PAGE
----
Frequently Asked Lawn Care Questions
We’ve been asked just about every question there is about lawns. Below are a few of the most common questions we receive.
If you can’t find the answers you’re looking for, we’re here to help! We love helping customers reach their lawn goals!
Q: How much lawn does your crabgrass product cover?
A: Our 50 lb bag of crabgrass prevention covers 10,000 sq ft. It is important that you apply the product accurately, by knowing how much actual turf you have (your “sward size”). We can help you determine the size of your yard, and let you know how much to apply. Check out our Lawn Measurement Service. (link to lawn measurement anchor)
Q: Why does The Turf Plan require two applications of crabgrass herbicide?
A: Crabgrass will start to emerge when the soil warms up, but it will germinate ALL summer long, if rainfall and/or irrigation is supplied. Even though we’re using the best crabgrass herbicide on the market expecting season long control of crabgrass control from a single application of herbicide is pure folly. Crabgrass will germinate well into the summer months if left untreated.
Q: I cannot get rid of my moles! Help!
A: To eradicate moles, you need a great trap. Harpoon traps work OK, but you really have to learn how to set them properly. There are a few tricks you need to know. We can show you how to do this, but our recommended trap is called the MOLE ELIMINATOR. It is easy to set (you simply step on it) and works. Come in to check one out.
Q: What plants do voles eat? I've seen hosta leaves halfway pulled down into a little hole - is a vole doing that?
A: The answer to your second question is YES! Voles are subterranean little rodents. They make holes in the ground, no bigger than a quarter in diameter. They frequently share mole runs or take over mole runs. They’ll cut leaves off at the base, drag them to their hole, and then munch on them safely in the cover of their tunnel. They absolutely love hostas and daylilies, but they’re known to eat all different kinds of plants.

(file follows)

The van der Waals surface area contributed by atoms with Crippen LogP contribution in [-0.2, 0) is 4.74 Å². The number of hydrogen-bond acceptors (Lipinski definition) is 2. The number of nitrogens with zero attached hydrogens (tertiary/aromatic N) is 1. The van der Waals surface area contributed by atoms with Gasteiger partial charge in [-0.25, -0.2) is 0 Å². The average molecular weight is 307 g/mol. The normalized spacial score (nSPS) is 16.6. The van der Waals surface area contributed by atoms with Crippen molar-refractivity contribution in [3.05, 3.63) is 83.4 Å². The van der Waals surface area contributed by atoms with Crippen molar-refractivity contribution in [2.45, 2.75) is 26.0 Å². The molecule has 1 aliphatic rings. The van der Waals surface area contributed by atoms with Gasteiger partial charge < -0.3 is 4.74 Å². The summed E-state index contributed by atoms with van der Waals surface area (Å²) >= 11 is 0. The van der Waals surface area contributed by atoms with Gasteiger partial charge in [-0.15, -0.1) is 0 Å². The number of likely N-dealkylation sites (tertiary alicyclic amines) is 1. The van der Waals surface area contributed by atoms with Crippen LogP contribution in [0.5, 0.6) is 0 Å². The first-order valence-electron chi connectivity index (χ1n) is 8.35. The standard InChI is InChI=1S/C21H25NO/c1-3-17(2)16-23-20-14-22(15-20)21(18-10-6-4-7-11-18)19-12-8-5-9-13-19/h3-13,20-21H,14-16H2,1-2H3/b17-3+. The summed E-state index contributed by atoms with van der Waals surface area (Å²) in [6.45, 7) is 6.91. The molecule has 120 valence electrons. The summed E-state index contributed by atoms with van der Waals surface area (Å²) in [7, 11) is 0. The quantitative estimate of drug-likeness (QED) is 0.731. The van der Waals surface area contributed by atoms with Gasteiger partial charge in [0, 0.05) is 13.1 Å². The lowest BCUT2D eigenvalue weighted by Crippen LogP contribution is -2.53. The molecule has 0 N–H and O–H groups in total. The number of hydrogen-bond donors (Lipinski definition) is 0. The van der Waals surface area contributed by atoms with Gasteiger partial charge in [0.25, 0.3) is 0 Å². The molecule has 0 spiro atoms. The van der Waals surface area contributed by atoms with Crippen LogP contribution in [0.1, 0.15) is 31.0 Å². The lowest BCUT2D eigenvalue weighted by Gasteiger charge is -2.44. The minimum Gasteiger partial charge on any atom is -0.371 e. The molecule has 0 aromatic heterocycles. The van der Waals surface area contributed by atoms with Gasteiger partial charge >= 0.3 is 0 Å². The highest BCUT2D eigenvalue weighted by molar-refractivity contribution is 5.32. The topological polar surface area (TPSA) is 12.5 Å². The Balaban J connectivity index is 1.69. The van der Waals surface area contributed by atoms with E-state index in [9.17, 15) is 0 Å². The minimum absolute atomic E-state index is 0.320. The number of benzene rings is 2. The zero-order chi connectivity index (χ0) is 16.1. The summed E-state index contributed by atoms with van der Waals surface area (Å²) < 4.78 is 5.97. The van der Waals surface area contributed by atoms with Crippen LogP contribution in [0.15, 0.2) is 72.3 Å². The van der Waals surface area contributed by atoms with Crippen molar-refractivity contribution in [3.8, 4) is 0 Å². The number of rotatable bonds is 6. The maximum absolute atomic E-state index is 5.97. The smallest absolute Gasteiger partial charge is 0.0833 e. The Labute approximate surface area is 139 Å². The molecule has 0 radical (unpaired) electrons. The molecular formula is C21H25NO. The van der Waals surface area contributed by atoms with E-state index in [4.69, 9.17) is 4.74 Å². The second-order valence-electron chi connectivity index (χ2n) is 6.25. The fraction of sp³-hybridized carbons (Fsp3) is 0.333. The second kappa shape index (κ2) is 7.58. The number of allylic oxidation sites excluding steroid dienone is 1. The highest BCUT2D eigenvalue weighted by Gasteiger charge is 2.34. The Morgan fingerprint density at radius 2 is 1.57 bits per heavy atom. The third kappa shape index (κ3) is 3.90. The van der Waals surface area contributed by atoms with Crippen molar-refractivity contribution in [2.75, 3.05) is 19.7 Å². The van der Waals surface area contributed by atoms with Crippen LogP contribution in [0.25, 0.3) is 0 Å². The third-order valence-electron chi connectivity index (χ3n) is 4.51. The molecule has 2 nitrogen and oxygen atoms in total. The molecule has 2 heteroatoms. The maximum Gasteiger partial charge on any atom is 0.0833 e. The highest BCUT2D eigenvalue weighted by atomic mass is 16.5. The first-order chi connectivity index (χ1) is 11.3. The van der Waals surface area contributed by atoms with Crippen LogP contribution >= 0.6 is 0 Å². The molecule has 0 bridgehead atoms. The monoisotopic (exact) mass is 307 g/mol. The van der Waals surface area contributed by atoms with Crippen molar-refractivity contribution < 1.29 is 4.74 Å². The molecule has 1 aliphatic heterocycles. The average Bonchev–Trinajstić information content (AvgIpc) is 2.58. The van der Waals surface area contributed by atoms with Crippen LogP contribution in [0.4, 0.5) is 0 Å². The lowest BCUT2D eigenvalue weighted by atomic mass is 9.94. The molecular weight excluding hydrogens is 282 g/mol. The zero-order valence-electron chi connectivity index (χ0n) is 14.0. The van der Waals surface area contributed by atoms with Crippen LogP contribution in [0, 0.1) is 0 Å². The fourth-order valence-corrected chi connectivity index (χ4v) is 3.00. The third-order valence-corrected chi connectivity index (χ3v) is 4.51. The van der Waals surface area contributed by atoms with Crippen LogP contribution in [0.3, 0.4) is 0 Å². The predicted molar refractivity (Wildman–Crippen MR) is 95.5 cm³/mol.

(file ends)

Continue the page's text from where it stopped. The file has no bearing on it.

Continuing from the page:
Q: My Zoysia grass lawn is older. I get brown dead patches. Help!
A: Zoysiavgrass in St. Louis has been hit hard with a disease, called “zoysia patch,” which is essentially the same disease organism as brown patch on fescue. Its spread is aggravated by mismanagement! Too much water, not dethatching enough (your primary cause), and late applications of nitrogen (after August 15th) are some of the main contributors to incidence and occurrence of the disease. First, don’t think about dethatching Zoysia grass until mid- to late May. It must be almost 100% green so that it can recover quickly after you tear it up. Second, implement a strong weed control and fertilizer regimen. Check out our products and services for more information.
BROADLEAF WEED CONTROL
Q: I have a lot of chickweed growing in my repaired turf. Do I need to spray it now?
A: Yes, you should plan to spray it as soon as you can find a nice, sunny, calm day, when the temperatures exceed 55F. It is important to slow this weed down, because just like turf, it’s about to explode as soon as the temperatures warm up. Spraying it sooner than later may not kill it dead, but it will stunt it severely, giving the baby turf a chance to compete better. Plan on spraying a second, and even a third time, if necessary. There is no reason to tolerate any broadleaf weed in your lawn!
LAWN MEASUREMENT | SWARD SIZE CALCULATIONS
Q: Is knowing my yard size really important? A typical bag of fertilizer or seed at the store works great on my lawn. Can’t I just use a bag?
A: It’s incredibly important to know your yard size because great results are derived from proper application of the dose (whether it be nitrogen, crabgrass herbicide, grub control, fungicide, etc.) of the product being applied. If you overdose the lawn, you might cause damage. If you underdose the product it won’t work correctly.